It was perfect weather here in Durham this weekend: 80s and sunny, low humidity, fresh breeze. Y'all know the South only gets a few of those days a year and they must be treasured. I wanted to go somewhere, anywhere, to hike, or swim, or let our dogs run. But we're still under a stay-at-home order in North Carolina, and most of the closest state parks are closed. We settled on biking to Duke University's campus for a picnic. I laid on the ground and looked up at the pines swaying in the wind, wispy clouds scooting through the sky above them. I listened to birds kicking around leaves, digging to find twigs for their nests.
So many of us are in a privileged a situation during this pandemic, in a safe spot with a roof over our heads and enough money to eat well and donate or spend on local businesses and organizations. Still, being cooped up for more than two months is difficult. It's getting harder to find the moments of peace, the space to breathe through it — especially while governors lift orders at the expense of the poorest and most at-risk, while coal companies get bailed out as small businesses suffer, while industrial agriculture companies are keeping workers on the job but refusing to confirm information for them.
Damage from Hurricane Michael in Alabama. Photo by Alabama Emergency Management Agency
What gets me through is knowing people still need information. That even if they don't want to listen and say they're safe from COVID-19, or if they live in a place where those in power aren't taking this seriously, they can't make informed decisions without thoughtful, accurate stories that show them what's happening and why. This is especially the case for people who are always at the highest risk for public health and environmental hazards and often left out of the conversation: people of color, immigrants, rural folks. This week, Carly Berlin wrote a story on how emergency managers along the Gulf Coast are working tirelessly to educate people about how to prepare for a hurricane during a pandemic. Protocols are changing, and folks in Mississippi, Louisiana, and Alabama are scrambling to find funding and space to accommodate people in hurricane shelters while still social distancing. They're trying to get information out both virtually and in-person in a safe way.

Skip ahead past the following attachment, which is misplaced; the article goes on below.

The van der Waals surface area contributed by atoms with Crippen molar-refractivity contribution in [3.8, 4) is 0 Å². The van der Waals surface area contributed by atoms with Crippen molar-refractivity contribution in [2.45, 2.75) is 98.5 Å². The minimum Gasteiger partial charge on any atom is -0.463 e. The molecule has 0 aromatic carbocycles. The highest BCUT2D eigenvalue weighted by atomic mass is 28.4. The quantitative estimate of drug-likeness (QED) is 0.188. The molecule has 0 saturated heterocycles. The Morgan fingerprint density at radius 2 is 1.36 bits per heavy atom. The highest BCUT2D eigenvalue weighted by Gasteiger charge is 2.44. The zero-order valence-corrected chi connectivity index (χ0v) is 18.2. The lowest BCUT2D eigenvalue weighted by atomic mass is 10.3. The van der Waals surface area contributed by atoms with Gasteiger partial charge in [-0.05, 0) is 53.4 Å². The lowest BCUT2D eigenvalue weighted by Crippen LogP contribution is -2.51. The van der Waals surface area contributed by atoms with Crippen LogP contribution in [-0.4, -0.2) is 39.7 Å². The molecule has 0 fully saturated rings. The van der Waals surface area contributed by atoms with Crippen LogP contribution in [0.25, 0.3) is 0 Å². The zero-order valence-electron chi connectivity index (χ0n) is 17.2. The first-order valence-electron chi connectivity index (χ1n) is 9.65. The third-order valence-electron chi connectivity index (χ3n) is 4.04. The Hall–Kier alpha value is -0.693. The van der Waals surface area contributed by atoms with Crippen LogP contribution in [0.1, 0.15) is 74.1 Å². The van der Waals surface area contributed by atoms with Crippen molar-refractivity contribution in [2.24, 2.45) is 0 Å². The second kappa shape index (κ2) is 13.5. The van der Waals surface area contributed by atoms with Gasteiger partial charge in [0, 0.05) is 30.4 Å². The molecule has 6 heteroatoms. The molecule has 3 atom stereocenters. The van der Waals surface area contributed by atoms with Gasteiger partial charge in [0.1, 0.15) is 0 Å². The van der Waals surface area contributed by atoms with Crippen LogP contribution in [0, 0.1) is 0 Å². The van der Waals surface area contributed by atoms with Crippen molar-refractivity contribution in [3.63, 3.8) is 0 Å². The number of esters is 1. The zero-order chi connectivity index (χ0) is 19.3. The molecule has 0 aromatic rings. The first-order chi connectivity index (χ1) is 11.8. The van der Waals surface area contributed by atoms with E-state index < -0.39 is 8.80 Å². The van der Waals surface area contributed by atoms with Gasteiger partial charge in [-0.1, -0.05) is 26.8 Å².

Read the story, and check out this flyer we made to share via social media or print out. For folks on the Gulf Coast, it has need-to-know phone numbers, how to make hurricane plans, online resources, and more. If you are on the coast, or have friends and family who are, please share it with them.
My friend Benny Becker was a Harvard Nieman fellow for the last year, focusing on producing journalism that allows people in Appalachia to tell their own stories. He wrote about the experience for Nieman Reports. "I made one core commitment — to spend a lot of time on the road listening to people who want to share their stories, and to making sure that their words are the foundation of whatever I would end up crafting." Here's the story, which was published in March.
Bragging on my mom, who is a respiratory therapist in Louisville: She was featured in this Scientific American piece about grief and anxiety among healthcare workers on the front lines during the pandemic. "I think most things like this make you stronger, unless it breaks you. It might scare some people into stepping away from the profession or taking retirement a bit early. This virus is fairly mild overall, but what if the next one is extremely dangerous? In our department the therapists are mentors to future graduates in local respiratory therapy programs. The students I've talked to feel very fortunate to be a part of this--it's good for them to see how we adapt and take care of each other and come up with ideas for how to improve readiness. No one goes through trauma without learning from it."